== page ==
Genetic evidence of PTSD heritability

Posted on May 26, 2017

Post traumatic Stress Disorder (PTSD) is a common mental disorder that occurs after a traumatic event. Symptoms include re-experiencing the traumatic event in flashbacks, an extreme avoidance of the event-related stimuli, and chronic hyper-arousal. Societal impacts of PTSD are large, which may include suicidal ideation and attempts, hospitalization, and substance use.

There are many people exposed to extreme traumatic events but do not develop PTSD. Why is that so? Genetic variation has been believed to be an important factor contributing to this resilience and lowered risk of developing PTSD. A new study from the Psychiatric Genomics Consortium has provided evidence that genetic influences play a role in the risk of getting Post traumatic Stress Disorder (PTSD) after trauma. The new study, which was built on data from more than 20, 000 people participating in 11 multi-ethnic studies around the world, has provided much insights on PTSD heritability.

The researchers found strong evidence that people with higher genetic risk for several mental disorders, including schizophrenia, are at a higher genetic risk for developing PTSD after a traumatic event. It was also found that among European American females, 29% of the risk for developing PTSD is influenced by genetic factors, which is comparable to that of other psychiatric disorders. However, men’s genetic risk for PTSD was significantly lower.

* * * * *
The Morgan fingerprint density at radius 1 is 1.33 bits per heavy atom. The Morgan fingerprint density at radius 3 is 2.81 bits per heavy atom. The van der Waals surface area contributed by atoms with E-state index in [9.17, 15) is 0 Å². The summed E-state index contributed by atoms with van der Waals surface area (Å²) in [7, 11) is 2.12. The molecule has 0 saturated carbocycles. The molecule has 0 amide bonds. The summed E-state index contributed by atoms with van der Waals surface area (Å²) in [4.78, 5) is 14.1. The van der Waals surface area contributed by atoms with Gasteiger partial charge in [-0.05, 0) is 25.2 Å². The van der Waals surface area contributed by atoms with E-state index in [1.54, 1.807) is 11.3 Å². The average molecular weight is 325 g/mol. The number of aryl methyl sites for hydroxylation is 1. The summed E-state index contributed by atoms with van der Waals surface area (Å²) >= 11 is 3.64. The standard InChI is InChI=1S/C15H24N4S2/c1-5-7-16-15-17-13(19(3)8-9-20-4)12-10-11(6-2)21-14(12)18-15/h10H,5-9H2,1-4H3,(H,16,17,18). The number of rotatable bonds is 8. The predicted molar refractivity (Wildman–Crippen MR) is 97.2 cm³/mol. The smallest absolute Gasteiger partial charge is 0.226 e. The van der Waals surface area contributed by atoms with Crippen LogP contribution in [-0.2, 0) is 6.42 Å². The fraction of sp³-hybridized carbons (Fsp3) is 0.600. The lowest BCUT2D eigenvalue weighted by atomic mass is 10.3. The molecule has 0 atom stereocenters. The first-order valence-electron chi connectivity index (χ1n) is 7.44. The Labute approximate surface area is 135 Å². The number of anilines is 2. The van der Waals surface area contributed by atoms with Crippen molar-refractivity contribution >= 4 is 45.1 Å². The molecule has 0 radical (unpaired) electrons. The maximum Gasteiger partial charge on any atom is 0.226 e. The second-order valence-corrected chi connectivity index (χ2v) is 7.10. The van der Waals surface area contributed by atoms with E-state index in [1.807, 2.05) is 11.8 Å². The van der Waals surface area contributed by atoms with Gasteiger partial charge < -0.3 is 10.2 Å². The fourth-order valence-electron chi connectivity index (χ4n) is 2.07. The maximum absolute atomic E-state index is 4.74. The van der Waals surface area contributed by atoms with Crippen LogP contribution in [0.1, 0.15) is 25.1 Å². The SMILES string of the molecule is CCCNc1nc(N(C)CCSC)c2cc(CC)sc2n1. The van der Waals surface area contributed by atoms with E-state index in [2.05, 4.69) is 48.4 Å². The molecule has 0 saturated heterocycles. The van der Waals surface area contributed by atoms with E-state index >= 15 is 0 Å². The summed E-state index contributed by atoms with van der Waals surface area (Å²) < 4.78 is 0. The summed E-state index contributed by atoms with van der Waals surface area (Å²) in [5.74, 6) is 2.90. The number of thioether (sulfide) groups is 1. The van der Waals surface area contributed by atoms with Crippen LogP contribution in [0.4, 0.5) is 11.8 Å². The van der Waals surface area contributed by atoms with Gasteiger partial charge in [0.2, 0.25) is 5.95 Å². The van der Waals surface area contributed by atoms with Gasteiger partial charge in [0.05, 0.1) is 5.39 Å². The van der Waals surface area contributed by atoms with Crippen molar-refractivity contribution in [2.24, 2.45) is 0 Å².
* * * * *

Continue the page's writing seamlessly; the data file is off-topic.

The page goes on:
First author Laramie Duncan suggested that the knowledge of individual’s genetic risk for PTSD, which may be one of the most preventable psychiatric disorder, may help clinician target interventions more effectively and allow for a better understanding of the underlying biological mechanisms.


Category(s):Complex PTSD, Post Traumatic Stress Disorder (PTSD) / Trauma / Complex PTSD

Source material from Science Daily


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